Europe reaches a deal on the world's first comprehensive AI rules
LONDON — European Union negotiators clinched a deal Friday on the world's first comprehensive artificial intelligence rules, paving the way for legal oversight of AI technology that has promised to transform everyday life and spurred warnings of existential dangers to humanity.
Negotiators from the European Parliament and the bloc's 27 member countries overcame big differences on controversial points including generative AI and police use of face recognition surveillance to sign a tentative political agreement for the Artificial Intelligence Act.
"Deal!" tweeted European Commissioner Thierry Breton just before midnight. "The EU becomes the very first continent to set clear rules for the use of AI."
The result came after marathon closed-door talks this week, with the initial session lasting 22 hours before a second round kicked off Friday morning.
Officials were under the gun to secure a political victory for the flagship legislation. Civil society groups, however, gave it a cool reception as they wait for technical details that will need to be ironed out in the coming weeks. They said the deal didn't go far enough in protecting people from harm caused by AI systems.
"Today's political deal marks the beginning of important and necessary technical work on crucial details of the AI Act, which are still missing," said Daniel Friedlaender, head of the European office of the Computer and Communications Industry Association, a tech industry lobby group.
The EU took an early lead in the global race to draw up AI guardrails when it unveiled the first draft of its rulebook in 2021. The recent boom in generative AI, however, sent European officials scrambling to update a proposal poised to serve as a blueprint for the world.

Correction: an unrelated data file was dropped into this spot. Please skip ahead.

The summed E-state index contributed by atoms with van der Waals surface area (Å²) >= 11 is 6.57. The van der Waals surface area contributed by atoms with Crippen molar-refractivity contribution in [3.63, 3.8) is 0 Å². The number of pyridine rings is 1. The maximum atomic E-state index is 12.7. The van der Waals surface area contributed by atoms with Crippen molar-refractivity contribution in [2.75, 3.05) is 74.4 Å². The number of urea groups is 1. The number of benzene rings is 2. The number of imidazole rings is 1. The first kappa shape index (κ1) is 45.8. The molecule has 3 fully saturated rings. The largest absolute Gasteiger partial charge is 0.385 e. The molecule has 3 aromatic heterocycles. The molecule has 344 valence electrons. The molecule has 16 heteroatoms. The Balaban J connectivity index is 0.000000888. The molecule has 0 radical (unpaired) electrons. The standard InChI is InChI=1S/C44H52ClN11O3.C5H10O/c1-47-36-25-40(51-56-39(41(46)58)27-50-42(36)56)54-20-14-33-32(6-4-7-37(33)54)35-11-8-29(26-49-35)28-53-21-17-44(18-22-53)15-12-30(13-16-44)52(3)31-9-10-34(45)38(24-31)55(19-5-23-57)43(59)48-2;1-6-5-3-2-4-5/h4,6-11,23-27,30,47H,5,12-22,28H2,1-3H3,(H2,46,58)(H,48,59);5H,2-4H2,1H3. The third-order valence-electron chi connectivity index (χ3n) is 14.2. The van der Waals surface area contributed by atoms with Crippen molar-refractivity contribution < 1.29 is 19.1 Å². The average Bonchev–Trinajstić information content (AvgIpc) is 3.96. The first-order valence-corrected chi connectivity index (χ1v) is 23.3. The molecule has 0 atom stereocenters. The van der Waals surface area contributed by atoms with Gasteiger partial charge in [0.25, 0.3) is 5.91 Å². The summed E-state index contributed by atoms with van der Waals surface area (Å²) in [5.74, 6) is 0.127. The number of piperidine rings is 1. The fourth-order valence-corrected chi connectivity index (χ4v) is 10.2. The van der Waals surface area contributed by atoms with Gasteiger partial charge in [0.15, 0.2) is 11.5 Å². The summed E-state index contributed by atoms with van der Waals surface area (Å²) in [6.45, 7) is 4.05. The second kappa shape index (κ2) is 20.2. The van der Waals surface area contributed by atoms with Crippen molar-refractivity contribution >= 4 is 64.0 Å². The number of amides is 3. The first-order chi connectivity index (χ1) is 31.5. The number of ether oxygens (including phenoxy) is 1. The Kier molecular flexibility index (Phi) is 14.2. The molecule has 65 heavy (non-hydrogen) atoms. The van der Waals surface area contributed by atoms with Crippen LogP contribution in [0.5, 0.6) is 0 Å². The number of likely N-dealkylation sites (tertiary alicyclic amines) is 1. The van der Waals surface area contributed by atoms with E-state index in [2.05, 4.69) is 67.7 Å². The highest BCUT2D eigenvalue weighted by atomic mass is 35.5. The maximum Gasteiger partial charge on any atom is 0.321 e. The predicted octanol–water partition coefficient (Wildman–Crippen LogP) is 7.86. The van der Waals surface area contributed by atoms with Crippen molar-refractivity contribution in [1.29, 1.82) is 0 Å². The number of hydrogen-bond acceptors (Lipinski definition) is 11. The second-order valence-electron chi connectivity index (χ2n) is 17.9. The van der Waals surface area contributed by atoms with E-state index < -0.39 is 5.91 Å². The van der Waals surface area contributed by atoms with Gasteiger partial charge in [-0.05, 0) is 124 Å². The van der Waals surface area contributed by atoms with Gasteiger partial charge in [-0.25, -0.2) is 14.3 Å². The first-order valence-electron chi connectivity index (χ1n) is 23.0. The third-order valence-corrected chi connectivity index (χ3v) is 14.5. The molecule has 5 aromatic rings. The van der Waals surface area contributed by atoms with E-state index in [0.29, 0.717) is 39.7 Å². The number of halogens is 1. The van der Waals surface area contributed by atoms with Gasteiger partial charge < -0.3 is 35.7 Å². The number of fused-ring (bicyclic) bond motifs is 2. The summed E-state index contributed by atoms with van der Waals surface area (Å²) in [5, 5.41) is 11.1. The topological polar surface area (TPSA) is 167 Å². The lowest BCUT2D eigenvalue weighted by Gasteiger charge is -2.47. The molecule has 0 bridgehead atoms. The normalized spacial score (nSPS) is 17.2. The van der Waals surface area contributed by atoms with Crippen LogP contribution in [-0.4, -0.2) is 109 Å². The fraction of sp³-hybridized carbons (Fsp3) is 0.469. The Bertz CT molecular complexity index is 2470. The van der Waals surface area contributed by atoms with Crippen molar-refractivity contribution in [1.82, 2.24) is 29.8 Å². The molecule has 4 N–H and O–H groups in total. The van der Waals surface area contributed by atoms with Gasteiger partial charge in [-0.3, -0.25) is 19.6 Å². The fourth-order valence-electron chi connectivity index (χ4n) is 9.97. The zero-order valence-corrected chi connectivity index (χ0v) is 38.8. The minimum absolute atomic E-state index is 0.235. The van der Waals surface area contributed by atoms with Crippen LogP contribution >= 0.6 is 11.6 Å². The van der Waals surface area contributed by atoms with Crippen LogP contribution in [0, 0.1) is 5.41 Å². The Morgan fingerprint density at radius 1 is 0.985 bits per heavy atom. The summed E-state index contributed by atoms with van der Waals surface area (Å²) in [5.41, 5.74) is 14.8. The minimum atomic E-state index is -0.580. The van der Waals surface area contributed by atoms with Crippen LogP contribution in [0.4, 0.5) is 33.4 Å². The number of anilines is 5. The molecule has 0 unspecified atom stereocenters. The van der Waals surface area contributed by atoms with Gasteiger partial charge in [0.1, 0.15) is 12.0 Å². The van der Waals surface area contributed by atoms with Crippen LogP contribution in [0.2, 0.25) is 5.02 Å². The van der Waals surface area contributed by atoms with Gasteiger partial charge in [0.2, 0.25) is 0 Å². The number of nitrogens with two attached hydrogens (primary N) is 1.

The European Parliament will still need to vote on the act early next year, but with the deal done that's a formality, Brando Benifei, an Italian lawmaker co-leading the body's negotiating efforts, told The Associated Press late Friday.
"It's very very good," he said by text message after being asked if it included everything he wanted. "Obviously we had to accept some compromises but overall very good." The eventual law wouldn't fully take effect until 2025 at the earliest, and threatens stiff financial penalties for violations of up to 35 million euros ($38 million) or 7% of a company's global turnover.
Generative AI systems like OpenAI's ChatGPT have exploded into the world's consciousness, dazzling users with the ability to produce human-like text, photos and songs but raising fears about the risks the rapidly developing technology poses to jobs, privacy and copyright protection and even human life itself.
Now, the U.S., U.K., China and global coalitions like the Group of 7 major democracies have jumped in with their own proposals to regulate AI, though they're still catching up to Europe.
Strong and comprehensive rules from the EU "can set a powerful example for many governments considering regulation," said Anu Bradford, a Columbia Law School professor who's an expert on EU law and digital regulation. Other countries "may not copy every provision but will likely emulate many aspects of it."